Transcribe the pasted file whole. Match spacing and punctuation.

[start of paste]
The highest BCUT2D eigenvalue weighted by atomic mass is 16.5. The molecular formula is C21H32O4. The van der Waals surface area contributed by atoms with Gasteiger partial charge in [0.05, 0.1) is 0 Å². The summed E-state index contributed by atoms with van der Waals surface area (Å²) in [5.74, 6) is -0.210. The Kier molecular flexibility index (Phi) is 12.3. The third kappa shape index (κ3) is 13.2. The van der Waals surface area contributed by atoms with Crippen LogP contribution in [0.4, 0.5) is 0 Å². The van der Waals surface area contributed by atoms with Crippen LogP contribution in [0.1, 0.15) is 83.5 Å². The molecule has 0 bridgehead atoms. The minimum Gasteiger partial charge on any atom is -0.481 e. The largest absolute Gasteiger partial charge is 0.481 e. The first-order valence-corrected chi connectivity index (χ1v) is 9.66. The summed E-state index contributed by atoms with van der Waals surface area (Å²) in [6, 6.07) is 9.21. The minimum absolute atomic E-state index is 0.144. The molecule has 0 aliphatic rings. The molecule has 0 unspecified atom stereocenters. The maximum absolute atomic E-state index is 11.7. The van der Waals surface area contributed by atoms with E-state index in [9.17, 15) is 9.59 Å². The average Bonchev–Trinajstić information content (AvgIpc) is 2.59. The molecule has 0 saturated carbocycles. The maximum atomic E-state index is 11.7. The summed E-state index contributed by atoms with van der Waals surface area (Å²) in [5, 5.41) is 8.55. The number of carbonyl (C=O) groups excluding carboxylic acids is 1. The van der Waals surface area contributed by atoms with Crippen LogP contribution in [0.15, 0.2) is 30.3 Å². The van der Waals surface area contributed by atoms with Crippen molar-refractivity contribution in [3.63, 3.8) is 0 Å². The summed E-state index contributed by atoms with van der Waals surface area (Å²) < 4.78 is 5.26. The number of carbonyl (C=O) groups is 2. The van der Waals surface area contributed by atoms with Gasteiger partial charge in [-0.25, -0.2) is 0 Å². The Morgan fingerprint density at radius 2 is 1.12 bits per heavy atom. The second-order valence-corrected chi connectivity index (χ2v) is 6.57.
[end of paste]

The highest BCUT2D eigenvalue weighted by atomic mass is 16.5. The molecular formula is C21H32O4. The van der Waals surface area contributed by atoms with Gasteiger partial charge in [0.05, 0.1) is 0 Å². The summed E-state index contributed by atoms with van der Waals surface area (Å²) in [5.74, 6) is -0.210. The Kier molecular flexibility index (Phi) is 12.3. The third kappa shape index (κ3) is 13.2. The van der Waals surface area contributed by atoms with Crippen LogP contribution in [0.4, 0.5) is 0 Å². The van der Waals surface area contributed by atoms with Crippen LogP contribution in [0.1, 0.15) is 83.5 Å². The molecule has 0 bridgehead atoms. The minimum Gasteiger partial charge on any atom is -0.481 e. The largest absolute Gasteiger partial charge is 0.481 e. The first-order valence-corrected chi connectivity index (χ1v) is 9.66. The summed E-state index contributed by atoms with van der Waals surface area (Å²) in [6, 6.07) is 9.21. The minimum absolute atomic E-state index is 0.144. The molecule has 0 aliphatic rings. The molecule has 0 unspecified atom stereocenters. The maximum absolute atomic E-state index is 11.7. The van der Waals surface area contributed by atoms with E-state index in [9.17, 15) is 9.59 Å². The average Bonchev–Trinajstić information content (AvgIpc) is 2.59. The molecule has 0 saturated carbocycles. The maximum atomic E-state index is 11.7. The summed E-state index contributed by atoms with van der Waals surface area (Å²) in [5, 5.41) is 8.55. The number of carbonyl (C=O) groups excluding carboxylic acids is 1. The van der Waals surface area contributed by atoms with Crippen LogP contribution in [0.15, 0.2) is 30.3 Å². The van der Waals surface area contributed by atoms with Crippen molar-refractivity contribution in [3.63, 3.8) is 0 Å². The summed E-state index contributed by atoms with van der Waals surface area (Å²) < 4.78 is 5.26. The number of carbonyl (C=O) groups is 2. The van der Waals surface area contributed by atoms with Gasteiger partial charge in [-0.25, -0.2) is 0 Å². The Morgan fingerprint density at radius 2 is 1.12 bits per heavy atom. The second-order valence-corrected chi connectivity index (χ2v) is 6.57.